August 30, 2004


Close, but Bush will win (Marc Erikson, 8/30/04, Asia Times)

In Las Vegas you can bet on most anything - but not on US elections. It's a federal law. British bookmakers, who are not under such restrictions, offer odds of 5/6 for both Kerry and Bush. Most recent US polls project a statistical dead heat. It is nonetheless likely that Bush will eke out a victory on November 2. Americans' basic attitudes on the major issues, the likely course of events over the coming two months, and key economic-demographic factors favor the Republican. [...]

We've left some important economic/demographic indicators for last. They may prove the most important. Contrary to Kerry's contention in his convention speech that the US middle class is shrinking and its income declining, US Internal Revenue Service (the federal tax collector) statistics show that the number of tax returns in the $75,000-$100,000 bracket increased by 8% between 2000 and 2002 while the number of returns in the above-$200,000 categories dropped by anywhere from 10-50%. Incomes of those earning $100,000 or less advanced marginally, while incomes of the big earners above $100,000 declined substantially.

Overall, some 75% of Americans now consider themselves middle-class, 4% are upper-class, and the remainder working- or lower-class. The upper and working/lower classes in 2000 voted overwhelmingly Democratic and are now pro-Kerry. Al Gore, the Democratic candidate in that election, got fully 56% of the upper-class vote. And as the middle class has expanded, it has moved into the suburbs. In 2000, 50% of voters were suburbanites; this year it will be nearly 52% - and upward mobility out to the suburbs from the inner cities generally favors Republicans.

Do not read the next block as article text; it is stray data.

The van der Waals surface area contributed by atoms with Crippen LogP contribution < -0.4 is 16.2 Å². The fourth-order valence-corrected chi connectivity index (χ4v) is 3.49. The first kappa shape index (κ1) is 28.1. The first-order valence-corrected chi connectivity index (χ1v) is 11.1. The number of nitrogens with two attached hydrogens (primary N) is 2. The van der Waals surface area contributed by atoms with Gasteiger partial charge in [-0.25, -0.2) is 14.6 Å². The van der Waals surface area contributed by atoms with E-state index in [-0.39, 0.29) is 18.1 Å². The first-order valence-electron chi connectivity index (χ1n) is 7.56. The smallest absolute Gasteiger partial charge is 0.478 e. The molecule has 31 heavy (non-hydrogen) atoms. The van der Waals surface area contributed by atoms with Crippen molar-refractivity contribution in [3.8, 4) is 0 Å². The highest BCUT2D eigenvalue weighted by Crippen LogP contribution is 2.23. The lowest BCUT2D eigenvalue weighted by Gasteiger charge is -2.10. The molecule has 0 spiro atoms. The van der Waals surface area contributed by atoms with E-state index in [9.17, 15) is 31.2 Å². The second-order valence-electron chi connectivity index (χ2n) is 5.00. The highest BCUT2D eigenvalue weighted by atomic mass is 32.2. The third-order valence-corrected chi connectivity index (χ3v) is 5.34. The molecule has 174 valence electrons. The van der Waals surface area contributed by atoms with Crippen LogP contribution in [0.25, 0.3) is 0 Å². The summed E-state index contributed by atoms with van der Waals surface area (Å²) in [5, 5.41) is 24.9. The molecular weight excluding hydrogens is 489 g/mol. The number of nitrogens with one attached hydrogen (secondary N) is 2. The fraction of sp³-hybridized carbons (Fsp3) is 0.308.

Upper-upper-class members, whether George Soros, Warren Buffet or Steve Jobs, have made no secret of their political preferences. On Wall Street, contrary to popular perception, Bush's support is soft. The rich don't much care about entrepreneurship, wealth creation and new-home ownership. They've got it. They worry about wealth preservation (and hence don't like deficits that drive down bond prices). The middle class does worry about fiscal and regulatory measures designed to create wealth and ownership. It's their principal preoccupation. Bush's "ownership society" will favor them and they'll favor it.

And then, of course, there's the Hollywood-Nashville divide. Nashville's country crooners like Bush; Hollywood's stars hate Bush and will vote Kerry by default. California and New York are solidly in Kerry's camp. But Gore in 2000 lost Tennessee, his own state. Tennessee again will be the better predictor this year.

It's great fun watching foreigners throw in the towel.

Posted by Orrin Judd at August 30, 2004 8:51 AM

As of this morning, Tradesports has Bush at an astounding 57.2% . Ten days ago he was barely above 50%. This is the 'post-convention bounce' a few days early.

Posted by: Bruce Cleaver at August 30, 2004 9:06 AM

Asia Times is actually based in New York, its editor/publisher and many of its writers are American.

Posted by: pj at August 30, 2004 9:34 AM

It's become pretty clear that Kerry did get a post-convention bounce of about 6 points, which masked (by offsetting) his falling to his natural level of support.

Posted by: David Cohen at August 30, 2004 9:50 AM